Benefits of more readable content
Unfortunately a lot of web content is unnecessarily dense and complex. This guideline aims to help people with learning disabilities like dyslexia. However, there is evidence that writing in a more readable style benefits everyone, including the organisation that publishes the content.
Readability testing tools
The quickest way to measure readability is with readability testing tools. They were first developed in the 1920s and claim to measure readability, but their use is controversial. They only measure two, or sometimes three aspects of content: word length (in syllables), sentence length, and some include a list of uncommon words.
While you may need to do readability testing with these tools during an accessibility audit, you should understand the limitations. See ‘problems with readability scores’ below.
Two readability testing tools are built into Microsoft Word: Flesch Reading Ease and Flesch-Kincaid Grade Level. You’ll need to enable them and then run the spell-checker. When the spell-checker has finished, Word shows the readability statistics.
Example readability test
To meet the accessibility guidelines, content needs a Flesch Reading Ease score over 50, or a Flesch-Kincaid Grade Level below grade 10. Here’s an example, using content from the Centrelink (an Australian government agency) website.
Interpreter and translation services
To help customers understand Centrelink services, Centrelink provides interpreters at no cost to customers.
Where necessary to support a claim, Centrelink also provides a free translation service for customer documents.
Interpreters contracted by Centrelink are covered by confidentiality provisions and a Code of Ethics, which means customers can be reassured that any information learned through an interview conducted by an interpreter will remain confidential.
Bilingual staff may be available in some Centrelink Customer Service Centres to help with brief customer enquiries. If an interpreter is not immediately available, Centrelink staff may use a telephone interpreter service to assist customers.
I copied this text into Word and ran its readability tests. This showed a Flesch Reading Ease score of 16.6 (too low) and a Flesch-Kincaid Grade Level of 15.8 (too high).
Retest after removing proper nouns
The guidelines let you remove proper nouns from content before testing because it can be hard to find shorter words to replace them. So I retested the content, using ‘X’ to replace the proper nouns and titles (so I was still testing sentences of the same length). The results: a Flesch Reading Ease score of 40.6 and a Flesch-Kincaid Grade Level of 12.5. The reading level is still too high.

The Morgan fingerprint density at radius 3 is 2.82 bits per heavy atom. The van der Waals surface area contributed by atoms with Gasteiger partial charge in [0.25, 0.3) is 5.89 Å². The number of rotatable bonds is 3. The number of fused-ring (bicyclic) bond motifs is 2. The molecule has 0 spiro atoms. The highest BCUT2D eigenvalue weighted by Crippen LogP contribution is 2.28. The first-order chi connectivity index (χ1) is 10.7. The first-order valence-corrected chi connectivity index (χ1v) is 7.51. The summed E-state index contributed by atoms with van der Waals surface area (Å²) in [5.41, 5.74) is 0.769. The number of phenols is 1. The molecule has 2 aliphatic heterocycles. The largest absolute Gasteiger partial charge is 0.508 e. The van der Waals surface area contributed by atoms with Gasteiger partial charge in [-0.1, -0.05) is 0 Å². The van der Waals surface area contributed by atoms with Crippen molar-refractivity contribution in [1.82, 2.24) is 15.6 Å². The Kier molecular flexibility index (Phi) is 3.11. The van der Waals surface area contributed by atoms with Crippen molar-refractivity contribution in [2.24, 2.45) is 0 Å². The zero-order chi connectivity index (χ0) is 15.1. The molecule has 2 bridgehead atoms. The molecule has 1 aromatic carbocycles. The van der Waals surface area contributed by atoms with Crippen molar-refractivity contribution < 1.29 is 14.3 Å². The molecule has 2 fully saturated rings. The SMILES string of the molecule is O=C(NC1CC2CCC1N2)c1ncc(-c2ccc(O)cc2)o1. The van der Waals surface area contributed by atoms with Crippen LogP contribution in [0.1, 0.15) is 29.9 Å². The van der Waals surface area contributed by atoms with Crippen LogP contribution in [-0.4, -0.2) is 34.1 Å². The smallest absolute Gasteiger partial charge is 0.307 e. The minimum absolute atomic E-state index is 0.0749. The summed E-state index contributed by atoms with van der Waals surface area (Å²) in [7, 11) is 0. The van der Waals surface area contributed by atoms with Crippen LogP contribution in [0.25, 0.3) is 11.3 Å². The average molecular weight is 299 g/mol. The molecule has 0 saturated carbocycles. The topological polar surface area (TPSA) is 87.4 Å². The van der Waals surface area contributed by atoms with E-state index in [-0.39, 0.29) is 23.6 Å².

Rewrite with shorter words and sentences
To lower the reading level, we would need to rewrite the content using shorter words and sentences. The example below does this and has a Flesch Reading Ease score of 58.8 and a Flesch-Kincaid Grade Level of 8.3.
Free interpreter and translation services
To help you understand our services, we provide free interpreters. We can also translate your documents if you need to include them with a claim.
If our interpreters are not available we may use telephone interpreters. Some of our staff speak other languages and may also be able to help with short enquiries.
Our interpreters follow a Code of Ethics and must keep your information private.
Numerous problems with readability tools
Readability testing is easy to do, but has significant weaknesses:
- Scores for the same text differ when using different formulas
- All words of the same length are treated equally, yet ‘agree’ is probably less difficult than ‘concur’
- Shorter words are treated as easier words, but ‘abide’ is probably more difficult than ‘tolerate’
- Shorter sentences are always considered easier to read. However, a sentence of 20 words is not necessarily easier to understand than one of 25 words
- Sentence structure and style are not considered. Use of passive voice, double negatives, nominalisations, noun strings, idioms and other writing problems are not factored into the formulas
- The length, structure and layout of the content are ignored. Long, poorly organised content with rambling paragraphs and few headings is likely to be less readable than well designed content
- The use of graphics to support or present content cannot be measured by readability formulas
- The degree of difficulty of certain concepts or topics is not given any weight
- Readers’ interest and motivation are not considered, nor is their existing knowledge of the topic
- It’s difficult to get meaningful results from testing tools when you use a lot of dot points or tables, which is often the case on the web.
Despite these problems, some argue that readability testing helps them identify or get agreement that content needs to be rewritten or tested with users. It’s certainly true that a high grade-level means content won’t be easy to read. However, the reverse is not true.
If you use a readability testing tool, be aware of its weaknesses.
A better approach
Use plain language techniques
A better way of making content easier to read is to use plain language. Plain language is more than choosing short, simple words. The guidelines (linked below) include a range of writing and design techniques, and also require you to think about your target audience. Research shows they make a huge difference.
Test content with users
The best way to check if your content is readable is to test it with users.
- Reading level – understanding success criterion 3.1.5
- Web Content Accessibility Guidelines 2.0
- Readability formulas
- Be cautious about using readability formulas
- Evidence that plain language works (PDF)
- Plain language guidelines (US Government)
- Testing content with users